Kudos to Zero Hedge for pointing out that these same 10 knuckleheads predicted the S&P would be at 2,209 (up 10%) THIS YEAR with our man Auth once again leading the pack at 2,350. The fact that they missed by 10% last year is not, of course, mentioned in this year's article. Instead Barron's presents their "prominent market strategists" as the best and the brightest and caveat emptor if you didn't read last year's post so you'd know how clueless these people are.
China is the top concern for 2016 - a hard landing there could sink the entire planet. We're already in the midst of a major melt-down in Junk Bonds - something I've warned people to stay out of for years. Third Avenue Management is liquidating their $800M fund and the Junk Bond ETF (JNK) is now down 12% since June. This, of course, is why Junk Bonds usually pay 12-18% interest, which is why buying bonds that pay 6-8% is INSANE! The default risk is the same (10% in a downturn) - you just end up accepting lower rates because competing interest rates are so low but THAT IS STUPID!!!
And we are only, just now, heading into default season at the energy patch as companies have to restate their viable reserves at the end of 2015 based on their average cost of extraction vs the average price of oil ($47.50). The reserves considered "proven" on the books of energy companies now are based on last year's average price of $85, so this will be about half. That means that all these hundreds of Billions of Dollars of loans made to all these energy companies are only backed by about half as many assets as were previously thought at the same time as the financial condition of those companies is rapidly deteriorating.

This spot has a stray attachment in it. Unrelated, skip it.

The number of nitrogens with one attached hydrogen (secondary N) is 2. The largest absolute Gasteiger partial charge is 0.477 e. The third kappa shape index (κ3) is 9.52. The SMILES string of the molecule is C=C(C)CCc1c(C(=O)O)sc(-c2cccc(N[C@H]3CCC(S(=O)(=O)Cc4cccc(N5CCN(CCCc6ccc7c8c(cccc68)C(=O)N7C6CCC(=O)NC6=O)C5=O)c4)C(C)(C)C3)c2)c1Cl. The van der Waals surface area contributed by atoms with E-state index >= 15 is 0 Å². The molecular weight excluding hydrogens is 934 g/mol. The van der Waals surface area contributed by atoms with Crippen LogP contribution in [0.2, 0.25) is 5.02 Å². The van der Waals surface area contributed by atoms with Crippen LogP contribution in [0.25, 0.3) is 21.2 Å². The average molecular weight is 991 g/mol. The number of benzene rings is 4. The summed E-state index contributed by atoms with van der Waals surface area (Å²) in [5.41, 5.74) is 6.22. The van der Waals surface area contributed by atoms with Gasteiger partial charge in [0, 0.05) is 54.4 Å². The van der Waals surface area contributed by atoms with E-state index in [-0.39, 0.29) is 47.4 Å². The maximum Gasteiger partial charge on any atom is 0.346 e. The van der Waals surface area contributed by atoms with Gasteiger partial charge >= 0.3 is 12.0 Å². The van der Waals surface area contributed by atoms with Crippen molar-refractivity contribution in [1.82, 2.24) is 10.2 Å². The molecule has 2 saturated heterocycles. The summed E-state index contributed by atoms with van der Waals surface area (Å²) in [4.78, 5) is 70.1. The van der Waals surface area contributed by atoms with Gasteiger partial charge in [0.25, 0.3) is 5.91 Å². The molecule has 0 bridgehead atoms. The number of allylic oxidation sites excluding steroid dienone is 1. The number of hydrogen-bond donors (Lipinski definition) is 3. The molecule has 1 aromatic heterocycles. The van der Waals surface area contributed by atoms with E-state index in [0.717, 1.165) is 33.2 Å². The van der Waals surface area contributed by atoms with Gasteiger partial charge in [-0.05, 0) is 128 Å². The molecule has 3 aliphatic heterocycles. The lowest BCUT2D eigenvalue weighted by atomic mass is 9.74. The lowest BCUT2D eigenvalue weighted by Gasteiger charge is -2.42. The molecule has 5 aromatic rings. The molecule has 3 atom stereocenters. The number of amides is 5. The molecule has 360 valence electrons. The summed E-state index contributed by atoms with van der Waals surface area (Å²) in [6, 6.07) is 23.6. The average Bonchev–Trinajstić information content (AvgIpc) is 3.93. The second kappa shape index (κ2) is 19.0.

CASHY and CAUTIOUS is how we're continuing to play the markets into the holidays. We're not going to miss anything by sitting out the next couple of weeks and, as noted in our review - there are certainly plenty of bargains to be had.
IBM is our 2016 Stock of the Year and it's back at the $135 line. Rather than buying the stock, you can sell the 2018 $110 put for $10 and that then obiligates you to own IBM at net $100, which is 22% off the current price. All IBM has to do is hold $110 and you make $10 but I'd pair it with the more aggressive 2018 $125 calls ($19.50), offset by the sale of the $150 calls ($9) for net $10.50.
Overall, on this trade, your net cash outlay is just $50 per contract set and, at $150 in Jan of 2018, you would collect $2,500 per contract set for a gain of 49x the cash you put in (4,900%). There is, of course, a margin requirement as you are promising to buy IBM for $110 if it goes the other way, probably about $1,000 per contract set so your return on margin is "just" 250% in two years. Still, for many reasons, I think IBM will be well over that mark at the end of 2017.
We pressed a lot of our commodity trades in our Long-Term Portfolio in anticipation that the Fed will either not raise rates very much or will indicate a very slight slope for further increases. Also, we expect more stimulus around the globe - some of it based on infrastructure and, for another thing - the prices are just too darned low with oil (/CL) at $35, gasoline (/RB) at $1.20 and Natural Gas (/NG) at $1.89. We like all those for longs with tight stops below the lines in the Futures and we'll discuss playing the USO, UNG and UGA ETFs in Tuesday's Live Trading Webinar.